Scientists have created human sperm for the first time from stem cells.
The research, carried out at Newcastle University, might enable infertile men to have children, while provoking another ethical debate on the progress of reproductive biology.
Karim Nayernia, project leader, said the “in vitro designed” sperm produced in his laboratory looked fully mobile and functional under the microscope, though more research would be needed before IVD sperm were used to fertilise human eggs. The work might lead to a fertility treatment in five to 10 years, he said.
The scientists cultured stem cells, derived from a male embryo, with special chemicals to set them on the path towards becoming sperm. A few of the cells underwent the crucial step of meiosis, cell division, followed by growth into mobile sperm with a head, to fertilise the egg, and tail, for mobility).
Professor Nayernia, originally from Iran, started his synthetic sperm research at Georg-August University in Göttingen using mouse stem cells and adult human stem cells. He moved to Newcastle in 2006 because embryo experiments are banned in Germany.
Some of his early work led to stories about “an end to men”, enabling lesbian couples to have their own biological children without male involvement but, according to Prof Nayernia, these were based on a “misunderstanding”.
“IVD sperm can only be produced from stem cells with male [XY] chromosomes,” he said. “Stem cells with female [XX] chromosomes can be prompted to form early-stage sperm but do not progress further. This demonstrates that the genes on a Y chromosome are essential for meiosis and sperm maturation.”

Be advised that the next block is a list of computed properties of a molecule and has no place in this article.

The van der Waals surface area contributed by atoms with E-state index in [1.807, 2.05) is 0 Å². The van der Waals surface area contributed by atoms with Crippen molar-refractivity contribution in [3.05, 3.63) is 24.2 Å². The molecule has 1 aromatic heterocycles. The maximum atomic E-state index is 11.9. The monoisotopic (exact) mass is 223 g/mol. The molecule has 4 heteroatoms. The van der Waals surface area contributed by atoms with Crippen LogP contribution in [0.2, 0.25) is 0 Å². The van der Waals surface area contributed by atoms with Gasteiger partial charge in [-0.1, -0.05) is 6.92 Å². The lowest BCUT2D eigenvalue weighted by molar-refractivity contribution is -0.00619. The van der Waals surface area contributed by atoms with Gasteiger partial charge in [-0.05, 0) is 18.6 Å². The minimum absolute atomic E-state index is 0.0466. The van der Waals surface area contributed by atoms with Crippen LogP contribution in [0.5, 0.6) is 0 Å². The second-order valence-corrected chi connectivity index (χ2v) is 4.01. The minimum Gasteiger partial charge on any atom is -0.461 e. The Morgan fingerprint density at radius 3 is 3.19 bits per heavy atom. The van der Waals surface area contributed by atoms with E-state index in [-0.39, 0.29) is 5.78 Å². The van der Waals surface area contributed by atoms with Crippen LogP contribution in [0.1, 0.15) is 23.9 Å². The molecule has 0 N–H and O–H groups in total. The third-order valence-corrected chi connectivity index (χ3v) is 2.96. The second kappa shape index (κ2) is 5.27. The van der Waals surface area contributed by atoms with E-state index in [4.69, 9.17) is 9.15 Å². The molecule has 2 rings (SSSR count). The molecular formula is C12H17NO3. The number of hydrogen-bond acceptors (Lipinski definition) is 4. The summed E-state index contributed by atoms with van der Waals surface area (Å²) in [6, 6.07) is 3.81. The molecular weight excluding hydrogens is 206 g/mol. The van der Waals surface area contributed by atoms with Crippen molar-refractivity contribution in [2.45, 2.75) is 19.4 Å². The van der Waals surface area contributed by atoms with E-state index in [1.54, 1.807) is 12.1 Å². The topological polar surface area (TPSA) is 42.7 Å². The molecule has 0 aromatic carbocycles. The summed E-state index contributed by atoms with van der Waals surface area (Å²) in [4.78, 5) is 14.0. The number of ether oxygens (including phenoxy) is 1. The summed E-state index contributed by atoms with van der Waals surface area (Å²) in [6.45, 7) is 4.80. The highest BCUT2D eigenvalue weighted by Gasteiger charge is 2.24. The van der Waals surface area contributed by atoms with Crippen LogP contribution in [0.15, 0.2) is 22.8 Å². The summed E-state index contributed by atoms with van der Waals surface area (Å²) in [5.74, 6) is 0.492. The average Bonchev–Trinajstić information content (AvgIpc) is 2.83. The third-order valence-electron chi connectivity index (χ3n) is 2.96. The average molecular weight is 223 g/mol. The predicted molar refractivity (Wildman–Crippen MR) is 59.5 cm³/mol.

While the sperm produced in Newcastle came from embryonic stem cells, Prof Nayernia said it would be more practical for fertility treatment to use the new “induced pluripotent stem cell” or iPSC technology, which produces embryo-like stem cells from skin or other adult cells. That would enable a clinic to make sperm from an infertile man that were genetically identical to him – and then use them to fertilise his partner’s egg through IVF.
Prof Nayernia hopes to announce within six months that he has made human sperm from induced pluripotent stem cells. Although the results appear in a peer-reviewed journal, Stem Cells and Development, some experts said more tests would be needed to prove that the IVD sperm were functional. “It seems unreasonable to criticise our work on the basis that we have not done more, when we never claimed to have gone beyond proof of principle,” Prof Nayernia said. “Our intention was to open up new avenues of research with these early findings.”
Although UK law allows such research, the 2008 Human Fertilisation and Embryology Act bans fertility treatment with sperm or eggs made in the lab. Evan Harris, the Liberal Democrat MP, said he was “very sad” that IVD sperm could not start clinical trials in Britain without new legislation.
Tags: iPSC technology, Professor Karim Nayernia, 2008 Human Fertilisation and Embryology Act, Stem cells, human sperm, pluripotent stem cells, fertilization, human embryo, Newcastle University, Georg-August University in Göttingen, Global Development News,